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What Insurance Issues Concern Unmarried Couples?

In General

Although having adequate insurance is important for most couples, unmarried couples should particularly consider how life and health insurance can help them address the unique concerns they face.

Caution: State insurance laws vary--an insurance professional in your state can give you more information about state laws that may affect your insurance coverage.

Life Insurance

Because you're not married, you're ineligible for many of the benefits the government, employers, and the tax code confer on married partners. Life insurance can provide a vehicle to address these concerns. It can replace income after the death of your partner, provide cash to pay potential estate taxes, and provide funds that avoid probate.

Health Insurance

Health insurance may be an issue if your employer offers coverage under a domestic partner benefits plan. The value of coverage provided to your unmarried partner is taxable to you as income, unless your partner qualifies as a spouse under local law or a dependent under federal tax law.

Life Insurance Provides a Vehicle to Address Special Concerns of Unmarried Couples

Because you're not married, you're ineligible for many of the benefits the government, employers, and the tax code confer on married partners. For example, Social Security and defined benefit pension plans don't replace income for your partner after your death, as they do for a spouse. Tax laws don't shelter your estate, as they do for a married couple. However, life insurance can provide a vehicle to address these concerns.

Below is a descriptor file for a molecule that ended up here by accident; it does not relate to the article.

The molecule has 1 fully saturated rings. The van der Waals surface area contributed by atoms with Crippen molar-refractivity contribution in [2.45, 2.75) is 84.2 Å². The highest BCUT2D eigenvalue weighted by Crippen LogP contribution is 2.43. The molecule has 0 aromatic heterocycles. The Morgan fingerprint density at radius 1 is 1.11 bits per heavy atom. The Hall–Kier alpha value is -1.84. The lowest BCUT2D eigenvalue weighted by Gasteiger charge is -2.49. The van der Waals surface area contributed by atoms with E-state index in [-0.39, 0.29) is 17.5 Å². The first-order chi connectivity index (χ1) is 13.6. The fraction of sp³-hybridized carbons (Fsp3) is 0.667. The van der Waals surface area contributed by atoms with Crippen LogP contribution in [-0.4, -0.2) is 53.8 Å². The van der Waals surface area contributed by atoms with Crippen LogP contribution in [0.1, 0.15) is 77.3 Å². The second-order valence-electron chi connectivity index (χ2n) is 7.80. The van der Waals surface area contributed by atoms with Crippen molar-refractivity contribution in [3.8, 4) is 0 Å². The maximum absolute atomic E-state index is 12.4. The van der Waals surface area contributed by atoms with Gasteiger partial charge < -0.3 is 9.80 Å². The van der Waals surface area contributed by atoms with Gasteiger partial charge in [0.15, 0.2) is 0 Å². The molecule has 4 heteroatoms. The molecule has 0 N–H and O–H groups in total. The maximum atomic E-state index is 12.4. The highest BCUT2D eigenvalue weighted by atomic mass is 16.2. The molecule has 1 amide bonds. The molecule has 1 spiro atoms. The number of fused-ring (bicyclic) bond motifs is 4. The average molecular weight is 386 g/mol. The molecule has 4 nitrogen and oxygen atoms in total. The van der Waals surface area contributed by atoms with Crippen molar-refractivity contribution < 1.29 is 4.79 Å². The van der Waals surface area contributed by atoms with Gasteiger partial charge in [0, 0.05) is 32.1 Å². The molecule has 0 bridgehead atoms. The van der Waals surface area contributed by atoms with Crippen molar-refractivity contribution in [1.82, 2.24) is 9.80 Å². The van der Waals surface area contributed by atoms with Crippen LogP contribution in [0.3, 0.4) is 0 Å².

Life Insurance Provides Replacement Income After A Partner's Death

As the surviving partner in an unmarried couple, you may face a greater financial burden in maintaining your standard of living after the death of your partner than does a surviving spouse. You may not be eligible to receive income from many sources that a spouse might, or you may receive only limited benefits.

Social Security does not pay survivor's benefits to unmarried partners. While you may be eligible to receive Social Security based on your own earnings, or that of a deceased former spouse or ex-spouse, you can't receive benefits based on your unmarried partner's record. In addition, defined benefit pension plans typically don't automatically offer benefits to a nonspousal beneficiary.  A spouse, in contrast, is legally entitled to benefits under certain plans unless he or she waives that right.

Caution: You can receive distributions from qualified retirement plans, such as 401(k)s, 403(b)s, and individual retirement accounts (IRAs), provided your partner has named you as the beneficiary. However, spouses generally have more options when it comes to distributing or rolling over retirement funds--this presents a potential tax disadvantage for nonspouse beneficiaries. Life insurance provides replacement income to your partner. You can structure this by cross-owning life insurance policies or by purchasing an individual policy with your partner as the beneficiary.